About the authors

Aart Heesterman is a retired senior lecturer from the department of Economics at the University of Birmingham, England, with a degree in political and social sciences from the University of Amsterdam. For some years, he has been a civil servant in the Ministry of Economic Affairs in the Hague. He has taught and published in the areas of economic planning, econometrics and mathematics and at one stage managed the degree course in economic planning which the University of Birmingham then offered. One of his books on economic planning models was translated into Polish. In retirement, he set himself the task of refreshing his science background, reading oceanography and climatology textbooks, and of properly relating climate change to economic theory. This first led to the publication of a paper on cost benefit analysis and then to this book.

Wiebina Heesterman has a PhD in Law from the University of Warwick on human rights, those of children in particular, as well degrees in information science and IT. She worked in a non academic capacity at Warwick Law School, which takes a 'law in context' approach to teaching and research. This happy circumstance and the presence of the many students from developing countries reinforced her interest in issues, such as the unequal position of women and girls in many parts of the world. What began as a copy editing exercise to make the text more accessible to readers from disciplines other than economics, resulted in a book which draws attention to the human rights and sociological implications of decisions in the economic sphere.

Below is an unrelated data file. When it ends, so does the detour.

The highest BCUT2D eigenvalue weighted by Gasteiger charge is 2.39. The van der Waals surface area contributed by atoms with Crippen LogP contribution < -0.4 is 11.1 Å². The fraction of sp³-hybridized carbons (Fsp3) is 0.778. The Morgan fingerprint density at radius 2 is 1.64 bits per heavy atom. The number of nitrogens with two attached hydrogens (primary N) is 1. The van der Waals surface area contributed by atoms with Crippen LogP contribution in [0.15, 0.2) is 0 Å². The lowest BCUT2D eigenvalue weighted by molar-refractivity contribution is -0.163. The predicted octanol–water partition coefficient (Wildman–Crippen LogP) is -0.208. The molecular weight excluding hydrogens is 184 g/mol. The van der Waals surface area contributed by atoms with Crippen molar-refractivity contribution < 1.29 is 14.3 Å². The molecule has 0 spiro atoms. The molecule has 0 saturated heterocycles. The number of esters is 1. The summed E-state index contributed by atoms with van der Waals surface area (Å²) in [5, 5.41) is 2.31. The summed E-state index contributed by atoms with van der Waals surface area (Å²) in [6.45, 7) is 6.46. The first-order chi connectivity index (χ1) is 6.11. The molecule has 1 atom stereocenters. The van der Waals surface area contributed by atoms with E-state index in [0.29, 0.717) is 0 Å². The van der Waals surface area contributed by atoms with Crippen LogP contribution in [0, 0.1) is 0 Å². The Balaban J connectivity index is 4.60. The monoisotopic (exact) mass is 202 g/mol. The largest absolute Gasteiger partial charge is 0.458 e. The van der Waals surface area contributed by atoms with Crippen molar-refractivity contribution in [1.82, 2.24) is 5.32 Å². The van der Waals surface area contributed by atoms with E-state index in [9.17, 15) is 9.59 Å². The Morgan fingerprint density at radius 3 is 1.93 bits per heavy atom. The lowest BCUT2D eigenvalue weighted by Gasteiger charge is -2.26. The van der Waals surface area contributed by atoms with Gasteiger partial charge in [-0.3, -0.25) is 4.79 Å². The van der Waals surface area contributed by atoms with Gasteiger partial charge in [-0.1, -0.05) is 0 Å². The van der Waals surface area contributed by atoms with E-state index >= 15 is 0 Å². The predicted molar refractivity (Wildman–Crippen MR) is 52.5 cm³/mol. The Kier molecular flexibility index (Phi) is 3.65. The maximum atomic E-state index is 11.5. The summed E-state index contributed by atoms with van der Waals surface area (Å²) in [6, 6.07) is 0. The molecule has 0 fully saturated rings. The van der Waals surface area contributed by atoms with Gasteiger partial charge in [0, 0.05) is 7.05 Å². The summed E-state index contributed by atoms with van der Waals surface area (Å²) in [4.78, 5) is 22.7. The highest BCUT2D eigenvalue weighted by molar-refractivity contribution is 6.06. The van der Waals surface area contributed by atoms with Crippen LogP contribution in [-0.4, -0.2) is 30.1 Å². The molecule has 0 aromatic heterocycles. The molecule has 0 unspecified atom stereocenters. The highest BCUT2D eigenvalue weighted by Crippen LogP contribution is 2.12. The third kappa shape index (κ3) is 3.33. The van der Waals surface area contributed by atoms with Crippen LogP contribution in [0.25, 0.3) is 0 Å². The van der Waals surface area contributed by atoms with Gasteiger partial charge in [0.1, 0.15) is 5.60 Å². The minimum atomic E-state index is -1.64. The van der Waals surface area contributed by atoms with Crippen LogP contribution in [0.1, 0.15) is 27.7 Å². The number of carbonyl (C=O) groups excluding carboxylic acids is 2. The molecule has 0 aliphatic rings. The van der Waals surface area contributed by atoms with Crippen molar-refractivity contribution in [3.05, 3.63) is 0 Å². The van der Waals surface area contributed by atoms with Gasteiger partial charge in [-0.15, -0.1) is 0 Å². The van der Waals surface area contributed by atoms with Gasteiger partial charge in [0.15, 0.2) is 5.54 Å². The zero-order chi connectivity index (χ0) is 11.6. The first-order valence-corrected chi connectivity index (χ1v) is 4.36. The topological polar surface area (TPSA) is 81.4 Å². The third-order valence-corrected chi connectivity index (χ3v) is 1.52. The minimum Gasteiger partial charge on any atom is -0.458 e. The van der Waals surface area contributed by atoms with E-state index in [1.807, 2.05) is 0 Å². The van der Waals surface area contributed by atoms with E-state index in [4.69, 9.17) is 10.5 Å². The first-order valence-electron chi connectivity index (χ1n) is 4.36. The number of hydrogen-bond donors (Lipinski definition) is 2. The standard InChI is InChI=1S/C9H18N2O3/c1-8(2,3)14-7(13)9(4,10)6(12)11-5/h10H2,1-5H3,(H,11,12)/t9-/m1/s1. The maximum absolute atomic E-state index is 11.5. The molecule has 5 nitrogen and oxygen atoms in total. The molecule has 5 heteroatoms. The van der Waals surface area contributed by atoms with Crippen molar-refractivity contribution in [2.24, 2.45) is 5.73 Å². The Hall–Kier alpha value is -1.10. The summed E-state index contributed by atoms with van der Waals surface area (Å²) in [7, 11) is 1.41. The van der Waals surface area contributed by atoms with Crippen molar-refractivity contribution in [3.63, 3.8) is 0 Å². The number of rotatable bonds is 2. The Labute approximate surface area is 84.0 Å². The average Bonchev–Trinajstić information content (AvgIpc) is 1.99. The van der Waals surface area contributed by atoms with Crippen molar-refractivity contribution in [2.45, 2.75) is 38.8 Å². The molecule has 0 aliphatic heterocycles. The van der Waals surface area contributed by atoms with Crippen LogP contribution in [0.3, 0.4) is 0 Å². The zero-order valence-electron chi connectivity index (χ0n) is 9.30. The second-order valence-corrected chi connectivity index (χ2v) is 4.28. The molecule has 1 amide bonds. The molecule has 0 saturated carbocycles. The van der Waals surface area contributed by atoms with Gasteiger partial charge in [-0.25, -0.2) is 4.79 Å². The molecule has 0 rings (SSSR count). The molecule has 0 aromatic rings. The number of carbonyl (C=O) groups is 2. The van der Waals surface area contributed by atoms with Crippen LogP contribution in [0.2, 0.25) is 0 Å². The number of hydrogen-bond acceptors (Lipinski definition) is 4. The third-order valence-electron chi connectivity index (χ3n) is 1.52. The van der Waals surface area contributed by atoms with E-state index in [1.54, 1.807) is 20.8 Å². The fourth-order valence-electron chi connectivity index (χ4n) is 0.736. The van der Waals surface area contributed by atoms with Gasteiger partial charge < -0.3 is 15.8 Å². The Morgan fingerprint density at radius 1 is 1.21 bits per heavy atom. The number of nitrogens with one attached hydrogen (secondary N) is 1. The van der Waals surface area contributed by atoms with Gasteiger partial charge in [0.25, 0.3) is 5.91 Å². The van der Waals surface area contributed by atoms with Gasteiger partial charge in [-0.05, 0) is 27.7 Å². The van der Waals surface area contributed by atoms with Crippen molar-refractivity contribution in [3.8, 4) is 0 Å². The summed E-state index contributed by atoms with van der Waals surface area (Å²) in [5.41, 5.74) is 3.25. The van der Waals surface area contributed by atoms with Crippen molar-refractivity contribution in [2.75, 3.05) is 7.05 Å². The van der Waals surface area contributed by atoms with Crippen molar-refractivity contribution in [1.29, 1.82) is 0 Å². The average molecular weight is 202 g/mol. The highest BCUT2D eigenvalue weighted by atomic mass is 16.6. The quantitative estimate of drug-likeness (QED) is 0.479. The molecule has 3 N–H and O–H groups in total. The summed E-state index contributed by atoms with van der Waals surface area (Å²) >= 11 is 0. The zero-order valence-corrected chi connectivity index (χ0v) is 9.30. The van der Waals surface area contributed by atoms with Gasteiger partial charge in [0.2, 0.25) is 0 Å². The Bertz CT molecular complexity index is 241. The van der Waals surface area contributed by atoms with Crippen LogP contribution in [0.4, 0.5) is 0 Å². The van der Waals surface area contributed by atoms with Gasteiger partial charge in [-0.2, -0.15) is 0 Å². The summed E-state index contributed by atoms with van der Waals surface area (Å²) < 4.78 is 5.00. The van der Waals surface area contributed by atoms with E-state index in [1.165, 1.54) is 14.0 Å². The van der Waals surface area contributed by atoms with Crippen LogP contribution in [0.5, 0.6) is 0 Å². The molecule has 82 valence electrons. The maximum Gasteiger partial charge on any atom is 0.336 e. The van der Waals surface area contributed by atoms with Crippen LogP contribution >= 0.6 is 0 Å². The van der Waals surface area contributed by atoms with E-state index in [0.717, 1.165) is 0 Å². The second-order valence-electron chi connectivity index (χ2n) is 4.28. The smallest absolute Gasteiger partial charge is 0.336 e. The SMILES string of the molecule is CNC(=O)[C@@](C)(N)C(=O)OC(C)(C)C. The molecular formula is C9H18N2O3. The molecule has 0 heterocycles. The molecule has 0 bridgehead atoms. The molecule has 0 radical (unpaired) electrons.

Both authors are Dutch, but have been living for some time in the United Kingdom. Both are fully conversant with the latest climatological and environmental research. Due to visits to various Third World countries, such as Tanzania and Zimbabwe, where Wiebina assisted in the creation of human rights databases, they became used to a perspective on north-south relations other than that of transient tourists. Meeting former staff and students of Warwick Law School made it possible for them to visit shanty towns and take part in debates on land rights. They also spent some time in the Caribbean and South-East Asia, visiting friends and relations. There too, they saw with their own eyes, how poverty is being aggravated by erratic weather patterns. The experience has reinforced their conviction that solving the climate crisis depends on energy efficiency as well as technological innovation.